Last summer, Monica Lewinsky made a big splash by writing an article for Vanity Fair that denounced the “culture of humiliation” she so famously endured—and which she fears is only getting worse because “the Internet has seismically shifted the tone of our interactions.” The piece went a long way toward humanizing a woman who had been reduced to a punch line for so long. And Lewinsky is not done putting herself out there. She is successfully remaking herself as a rallying point in the fight against the kind of sexualized bullying that Internet feminists nicknamed “slut-shaming,” her visibility heightened by a TED talk and appearances at events such as the play Slut, staged recently in New York City.
This week, Jessica Bennett wrote a lengthy New York Times profile of Lewinsky that builds on the Vanity Fair piece by showing the impact—largely positive—of Lewinsky’s “comeback” tour. But even now, when most are ready to hear her side of the story, Lewinsky is clearly still fretful over putting herself out there. “She is worried about being taken advantage of, worried her words will be misconstrued, worried reporters will rehash the past,” Bennett writes. It would be easier for Lewinsky to continue hanging back. She is persevering because she believes that she can have a positive impact in the fight against what she calls the “the sexual scapegoating of women and girls.”
“One of the things I’ve learned about trauma is that when you find yourself retriggered, it’s helpful to recognize when things are different,” Lewinsky tells Bennett. And things clearly are different. Lewinsky is finding audiences that are eager to applaud her. Young women are treating her like a hero. It’s hard to imagine that a woman who used to be dubbed the “blow job queen” being treated with such interest and respect even just a few years ago.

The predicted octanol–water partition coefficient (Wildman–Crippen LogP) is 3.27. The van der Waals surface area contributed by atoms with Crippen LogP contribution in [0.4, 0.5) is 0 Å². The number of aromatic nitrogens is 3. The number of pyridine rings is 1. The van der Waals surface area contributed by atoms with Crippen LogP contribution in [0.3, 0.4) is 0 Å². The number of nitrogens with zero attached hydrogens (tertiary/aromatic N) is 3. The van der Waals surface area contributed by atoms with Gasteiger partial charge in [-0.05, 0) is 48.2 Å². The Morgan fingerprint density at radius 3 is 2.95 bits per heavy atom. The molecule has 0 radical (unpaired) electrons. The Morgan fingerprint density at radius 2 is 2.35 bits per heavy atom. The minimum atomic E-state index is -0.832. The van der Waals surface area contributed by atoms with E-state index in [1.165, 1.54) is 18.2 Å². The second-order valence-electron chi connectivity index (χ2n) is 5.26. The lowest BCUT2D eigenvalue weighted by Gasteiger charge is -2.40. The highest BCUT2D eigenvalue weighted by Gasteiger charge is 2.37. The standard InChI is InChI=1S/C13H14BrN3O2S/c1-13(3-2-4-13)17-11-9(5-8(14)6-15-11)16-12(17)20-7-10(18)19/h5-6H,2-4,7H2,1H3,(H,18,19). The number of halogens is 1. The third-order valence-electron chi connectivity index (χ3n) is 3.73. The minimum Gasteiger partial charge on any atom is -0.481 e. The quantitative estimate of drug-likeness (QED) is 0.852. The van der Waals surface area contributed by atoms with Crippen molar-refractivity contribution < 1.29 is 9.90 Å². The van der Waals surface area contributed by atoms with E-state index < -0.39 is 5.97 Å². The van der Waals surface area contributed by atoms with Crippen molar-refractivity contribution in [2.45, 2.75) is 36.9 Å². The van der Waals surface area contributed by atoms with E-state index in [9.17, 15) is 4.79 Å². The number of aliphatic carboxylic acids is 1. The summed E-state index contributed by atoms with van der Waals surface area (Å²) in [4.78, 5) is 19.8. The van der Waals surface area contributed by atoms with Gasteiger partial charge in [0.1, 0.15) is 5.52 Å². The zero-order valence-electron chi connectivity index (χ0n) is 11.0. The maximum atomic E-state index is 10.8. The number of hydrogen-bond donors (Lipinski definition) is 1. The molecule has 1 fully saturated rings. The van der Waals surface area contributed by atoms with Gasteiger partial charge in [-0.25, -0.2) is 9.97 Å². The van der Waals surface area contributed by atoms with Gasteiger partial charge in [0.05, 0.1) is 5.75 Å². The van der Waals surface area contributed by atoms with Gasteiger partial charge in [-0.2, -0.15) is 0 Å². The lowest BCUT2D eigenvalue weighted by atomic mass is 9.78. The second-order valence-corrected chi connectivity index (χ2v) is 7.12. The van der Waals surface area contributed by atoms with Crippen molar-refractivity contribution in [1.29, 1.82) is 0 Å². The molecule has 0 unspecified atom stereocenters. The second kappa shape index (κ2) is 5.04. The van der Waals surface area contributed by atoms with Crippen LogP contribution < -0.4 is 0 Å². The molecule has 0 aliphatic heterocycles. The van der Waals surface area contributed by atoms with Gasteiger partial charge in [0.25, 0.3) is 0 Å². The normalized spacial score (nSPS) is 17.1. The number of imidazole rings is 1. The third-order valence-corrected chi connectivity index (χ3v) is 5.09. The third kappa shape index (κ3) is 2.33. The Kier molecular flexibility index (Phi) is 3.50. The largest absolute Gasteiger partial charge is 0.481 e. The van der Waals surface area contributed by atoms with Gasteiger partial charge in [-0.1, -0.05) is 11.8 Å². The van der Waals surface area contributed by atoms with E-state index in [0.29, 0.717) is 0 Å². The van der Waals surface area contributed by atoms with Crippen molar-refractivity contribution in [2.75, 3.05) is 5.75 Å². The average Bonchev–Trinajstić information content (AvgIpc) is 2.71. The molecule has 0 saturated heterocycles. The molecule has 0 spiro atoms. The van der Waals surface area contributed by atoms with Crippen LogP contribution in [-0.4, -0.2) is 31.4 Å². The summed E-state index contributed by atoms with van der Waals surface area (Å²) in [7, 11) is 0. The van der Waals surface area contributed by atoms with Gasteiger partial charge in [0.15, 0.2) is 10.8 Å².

“If it happened today, I think the consensus that she deserved to be thrown under the bus would be considerably weaker,” said Clay Shirky, a journalism professor at N.Y.U. who studies Internet culture. “And the key thing that’s changed is not information — there were credible press reports about Cosby for years, just as Clinton’s denial was ridiculous on its face — but the ability to coordinate reaction.”
For those who were around when the story broke 17 years ago, it felt as if liberals and feminists had to choose between supporting a young woman who was clearly in over her head or rejecting right-wing hysteria over adultery and oral sex. It felt like there was no way to castigate Bill Clinton for icky, borderline predatory behavior without validating the notion that adultery is an impeachable offense or that oral sex is a sick perversion.
Now, in an age of Slutwalks and Internet feminism, we’ve carved out space to talk about how Lewinsky was the victim in this scandal while also maintaining that young women have sexual agency. While Lewinsky is right that social media increases opportunities for sexual shaming and bullying, it’s also created an era where everyone is letting it all hang out—sexual inclinations included—on social media. It’s harder to imagine the nation hitting the fainting couch because of the Lewinsky affair today.